The California Supreme Court ruled this week that a woman who pulled a co-worker from a crashed vehicle can be sued due to damages her actions caused.
Alexandra Van Horn was one of a group of co-workers heading home in 2004 when the car they were in was involved in a serious accident. Van Horn managed to climb free of the wreckage, but fearing the car would be engulfed in flames pulled her co-worked Lisa Torti out of the wreck, in an attempt to save her life.
Torti though is now suing Van Horn, claiming that the good samaritan act of attempting to save her life worsened her injuries. Torti claims that Van Horn pulled her from the car “like a rag doll” directly causing her to become a paraplegic.
The High Court said in a tight ruling 4-3 that rescue efforts are the responsibility of trained professionals, and as such Van Horn can be sued for her act. A dissent ruling from three of the seven justices said that by making a distinction between medical care and emergency response, the court was placing “an arbitrary and unreasonable limitation” on protections for those trying to help.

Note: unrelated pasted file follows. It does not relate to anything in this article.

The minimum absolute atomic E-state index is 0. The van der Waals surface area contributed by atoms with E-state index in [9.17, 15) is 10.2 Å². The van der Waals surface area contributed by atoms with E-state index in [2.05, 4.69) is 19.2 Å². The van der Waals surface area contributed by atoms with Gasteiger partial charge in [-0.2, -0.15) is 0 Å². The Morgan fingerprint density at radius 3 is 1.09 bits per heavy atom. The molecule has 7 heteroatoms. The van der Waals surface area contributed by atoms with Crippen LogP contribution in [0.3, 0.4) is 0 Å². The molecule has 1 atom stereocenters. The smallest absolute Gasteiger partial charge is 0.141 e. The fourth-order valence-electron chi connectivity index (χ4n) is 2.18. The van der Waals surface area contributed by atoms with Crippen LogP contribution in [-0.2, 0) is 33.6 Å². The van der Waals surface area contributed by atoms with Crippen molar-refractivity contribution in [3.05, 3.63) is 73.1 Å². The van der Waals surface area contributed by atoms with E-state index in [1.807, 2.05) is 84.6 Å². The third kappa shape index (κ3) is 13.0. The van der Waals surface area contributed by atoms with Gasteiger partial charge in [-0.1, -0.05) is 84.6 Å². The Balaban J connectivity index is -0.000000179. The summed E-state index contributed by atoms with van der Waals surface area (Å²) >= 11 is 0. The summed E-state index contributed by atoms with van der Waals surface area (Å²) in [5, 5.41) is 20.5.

Although the situation is undeniably tragic, it’s a sad state of affairs when the law could now prevent citizens providing assistance in emergency situations due to the fear of being sued. It won’t stop people trying to help, but imagine a situation where some did, and how many lives could now be lost due to the law in this situation being an ass.
(in part via LA Times)